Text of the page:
Using satellite data from NASA’s Extrasolar Planet Satellite and several ground-based installations, astronomers have discovered a sub-Neptune extrasolar planet orbiting the dwarf star TOI-2257. But the interesting thing about this planet is that, interestingly, its orbit is very elliptical, which indicates the existence of a giant outer gas planet in the TOI-2257 system.
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According to official definitions, a red dwarf star is a small, cold, red star that falls into the M or K category, and is often referred to as a star with a mass less than half the mass of the Sun and a surface temperature of less than 3,500 degrees Kelvin. Be. Red dwarfs, also called M dwarf stars, are more than 50 times darker than the Sun and only have 10 to 20 percent of their mass. The abundance of red dwarfs has led scientists to speculate that they may be the best place to discover possible alien life. Using computer models of planetary formation, scientists have found that red dwarfs are likely to develop terrestrial worlds that are warm enough to hold liquid water.
Although space exploration is typically led by NASA’s Kepler and K2 space missions, TESS has made an increasing contribution to recognizing M dwarf planets by discovering 28 of the 185 planets. Of these, only 17 planets orbit in long-term orbits (more than 15 days). The M3 TOI-2257 dwarf is located 188.5 light-years away in the constellation Giraffe. This star, also known by various scientific letters, is only 31% the size of the Sun and at least one planet passes through it.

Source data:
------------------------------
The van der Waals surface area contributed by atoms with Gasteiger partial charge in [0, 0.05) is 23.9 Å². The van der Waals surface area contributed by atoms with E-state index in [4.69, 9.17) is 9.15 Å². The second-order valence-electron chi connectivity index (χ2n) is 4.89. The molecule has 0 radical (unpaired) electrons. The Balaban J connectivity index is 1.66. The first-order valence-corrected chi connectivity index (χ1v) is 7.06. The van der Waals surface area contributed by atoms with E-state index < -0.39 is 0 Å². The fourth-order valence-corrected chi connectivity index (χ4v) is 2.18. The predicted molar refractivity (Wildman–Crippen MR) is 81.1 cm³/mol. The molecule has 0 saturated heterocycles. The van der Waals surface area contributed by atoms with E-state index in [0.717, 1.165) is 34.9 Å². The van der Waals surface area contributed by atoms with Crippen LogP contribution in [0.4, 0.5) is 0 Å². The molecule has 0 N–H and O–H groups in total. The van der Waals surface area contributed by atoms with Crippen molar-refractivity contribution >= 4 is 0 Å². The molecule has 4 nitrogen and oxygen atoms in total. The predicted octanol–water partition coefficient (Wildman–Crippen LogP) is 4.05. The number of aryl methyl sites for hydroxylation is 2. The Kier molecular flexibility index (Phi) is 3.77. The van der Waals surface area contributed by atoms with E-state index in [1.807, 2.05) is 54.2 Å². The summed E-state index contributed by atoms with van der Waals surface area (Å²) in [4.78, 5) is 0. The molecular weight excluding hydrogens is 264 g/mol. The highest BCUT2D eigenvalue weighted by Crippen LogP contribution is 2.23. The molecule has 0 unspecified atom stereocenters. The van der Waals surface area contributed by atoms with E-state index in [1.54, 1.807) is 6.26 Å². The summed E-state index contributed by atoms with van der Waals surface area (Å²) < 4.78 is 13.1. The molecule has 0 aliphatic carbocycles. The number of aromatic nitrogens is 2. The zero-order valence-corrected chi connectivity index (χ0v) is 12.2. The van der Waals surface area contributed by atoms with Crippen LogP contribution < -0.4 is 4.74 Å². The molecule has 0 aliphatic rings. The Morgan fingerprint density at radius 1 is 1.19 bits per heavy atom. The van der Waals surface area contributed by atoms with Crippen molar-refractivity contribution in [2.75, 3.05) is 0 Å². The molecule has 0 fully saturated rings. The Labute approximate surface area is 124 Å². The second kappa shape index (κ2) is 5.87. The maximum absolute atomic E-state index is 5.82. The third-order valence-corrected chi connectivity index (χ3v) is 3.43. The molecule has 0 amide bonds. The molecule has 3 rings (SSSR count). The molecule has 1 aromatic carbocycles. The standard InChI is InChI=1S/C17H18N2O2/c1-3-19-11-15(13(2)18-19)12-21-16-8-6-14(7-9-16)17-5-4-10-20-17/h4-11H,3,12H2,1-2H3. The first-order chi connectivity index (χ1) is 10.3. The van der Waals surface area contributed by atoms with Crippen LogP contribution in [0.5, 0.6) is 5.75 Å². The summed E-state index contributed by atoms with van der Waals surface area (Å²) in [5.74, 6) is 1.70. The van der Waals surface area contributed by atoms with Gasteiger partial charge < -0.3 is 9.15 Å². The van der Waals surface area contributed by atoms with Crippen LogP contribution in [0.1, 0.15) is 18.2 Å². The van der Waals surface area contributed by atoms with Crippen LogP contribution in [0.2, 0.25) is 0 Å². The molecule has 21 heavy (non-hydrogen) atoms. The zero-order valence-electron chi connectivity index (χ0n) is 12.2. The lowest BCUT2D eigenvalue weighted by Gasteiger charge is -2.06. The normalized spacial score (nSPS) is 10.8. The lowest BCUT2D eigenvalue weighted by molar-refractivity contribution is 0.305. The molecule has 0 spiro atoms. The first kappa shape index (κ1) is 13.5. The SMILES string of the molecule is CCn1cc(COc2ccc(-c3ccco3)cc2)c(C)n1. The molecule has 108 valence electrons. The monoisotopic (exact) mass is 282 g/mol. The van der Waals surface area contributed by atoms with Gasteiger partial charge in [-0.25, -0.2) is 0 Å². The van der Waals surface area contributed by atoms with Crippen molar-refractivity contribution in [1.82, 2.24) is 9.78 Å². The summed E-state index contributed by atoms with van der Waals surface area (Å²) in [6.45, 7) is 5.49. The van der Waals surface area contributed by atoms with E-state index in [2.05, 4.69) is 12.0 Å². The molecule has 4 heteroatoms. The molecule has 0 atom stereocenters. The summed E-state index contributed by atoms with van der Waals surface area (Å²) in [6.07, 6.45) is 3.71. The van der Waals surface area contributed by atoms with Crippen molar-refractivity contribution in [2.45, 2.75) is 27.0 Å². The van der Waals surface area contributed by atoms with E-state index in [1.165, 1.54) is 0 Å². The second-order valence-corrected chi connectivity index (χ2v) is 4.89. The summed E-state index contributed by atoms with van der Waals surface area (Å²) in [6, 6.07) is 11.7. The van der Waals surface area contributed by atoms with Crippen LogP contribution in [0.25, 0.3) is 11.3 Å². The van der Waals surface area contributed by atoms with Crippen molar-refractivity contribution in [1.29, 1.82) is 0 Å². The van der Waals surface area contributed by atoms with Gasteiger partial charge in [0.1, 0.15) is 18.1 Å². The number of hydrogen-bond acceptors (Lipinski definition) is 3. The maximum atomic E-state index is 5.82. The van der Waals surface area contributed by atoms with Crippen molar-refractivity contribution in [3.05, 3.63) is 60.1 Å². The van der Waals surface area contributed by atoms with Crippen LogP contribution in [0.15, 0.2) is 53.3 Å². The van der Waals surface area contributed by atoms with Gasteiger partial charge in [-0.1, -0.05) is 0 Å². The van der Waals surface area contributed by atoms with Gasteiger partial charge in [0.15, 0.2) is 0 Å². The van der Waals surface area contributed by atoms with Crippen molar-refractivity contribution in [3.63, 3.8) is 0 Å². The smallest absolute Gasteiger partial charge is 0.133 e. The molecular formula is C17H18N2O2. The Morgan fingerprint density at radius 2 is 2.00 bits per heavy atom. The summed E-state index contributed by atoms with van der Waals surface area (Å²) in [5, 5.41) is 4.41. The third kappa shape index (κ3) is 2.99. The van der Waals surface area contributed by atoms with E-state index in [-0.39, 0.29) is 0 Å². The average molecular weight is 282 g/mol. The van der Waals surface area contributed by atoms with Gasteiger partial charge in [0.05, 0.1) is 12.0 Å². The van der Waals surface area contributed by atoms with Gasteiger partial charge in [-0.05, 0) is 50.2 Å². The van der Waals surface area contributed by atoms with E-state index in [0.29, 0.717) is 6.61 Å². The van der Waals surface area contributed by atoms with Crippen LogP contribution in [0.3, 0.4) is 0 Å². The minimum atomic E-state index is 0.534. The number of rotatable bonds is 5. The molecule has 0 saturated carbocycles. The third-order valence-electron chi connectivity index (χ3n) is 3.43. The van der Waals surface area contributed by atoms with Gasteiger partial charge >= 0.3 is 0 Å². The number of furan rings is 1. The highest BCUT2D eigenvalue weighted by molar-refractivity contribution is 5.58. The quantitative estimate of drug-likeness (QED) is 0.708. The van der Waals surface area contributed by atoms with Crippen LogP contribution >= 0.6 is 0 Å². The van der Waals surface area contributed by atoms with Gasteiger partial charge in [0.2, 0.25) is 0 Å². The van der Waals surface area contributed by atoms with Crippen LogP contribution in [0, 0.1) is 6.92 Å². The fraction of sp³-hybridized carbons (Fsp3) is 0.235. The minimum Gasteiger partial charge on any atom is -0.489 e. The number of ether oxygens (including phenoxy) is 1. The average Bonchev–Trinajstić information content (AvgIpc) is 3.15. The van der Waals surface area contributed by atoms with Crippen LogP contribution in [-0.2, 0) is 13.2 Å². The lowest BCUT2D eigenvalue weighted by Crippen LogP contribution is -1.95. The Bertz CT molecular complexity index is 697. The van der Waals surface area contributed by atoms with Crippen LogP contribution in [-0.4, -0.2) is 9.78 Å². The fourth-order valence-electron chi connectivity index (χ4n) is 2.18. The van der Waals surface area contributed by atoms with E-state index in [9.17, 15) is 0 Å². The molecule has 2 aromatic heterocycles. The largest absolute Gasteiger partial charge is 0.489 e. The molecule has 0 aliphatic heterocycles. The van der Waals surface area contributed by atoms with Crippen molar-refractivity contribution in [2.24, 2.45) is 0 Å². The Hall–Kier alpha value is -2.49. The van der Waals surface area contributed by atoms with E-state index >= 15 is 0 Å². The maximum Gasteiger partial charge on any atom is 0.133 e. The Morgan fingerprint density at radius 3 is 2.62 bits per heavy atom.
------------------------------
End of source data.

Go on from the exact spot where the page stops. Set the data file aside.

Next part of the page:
But the new planet discovered by TESS, called TOI-2267b, has an estimated orbital period of 35.19 days. The planet is 2.2 times larger than Earth and is in the class of extrasolar planets below Neptune. “Long periods of time indicate that the planet is in a very strange orbit, making it the most unusual planet known to revolve around a dwarf star M,” say astronomers. “The TOI-2257b orbits at a distance around the host star that makes it very likely that liquid water is present, so there may be favorable conditions for life to form there,” they added.
However, the radius TOI-2257b indicates that the planet is almost gaseous and its high atmospheric pressure is not suitable for life. “We found that TOI-2257b does not have a circular or concentric orbit,” said Dr. Nicole Sanchez, an astronomer at the University of Bern and director of the study. “In terms of habitability, this is bad news, because the average temperature of the planet varies from minus 80 degrees Celsius to about 100 degrees Celsius (from minus 112 to 212 degrees Fahrenheit), depending on where the planet is in its orbit.”
Such an amazing orbit is very strange for these types of planets, and Dr. Shanche explains that the possible answer to this amazing orbit is that giant planets are probably hidden outside the system, which disrupts the TOI 2257b orbit. The results of the discovery of the planet TOI-2257b have been published in an article in the journal Astronomy & Astrophysics.
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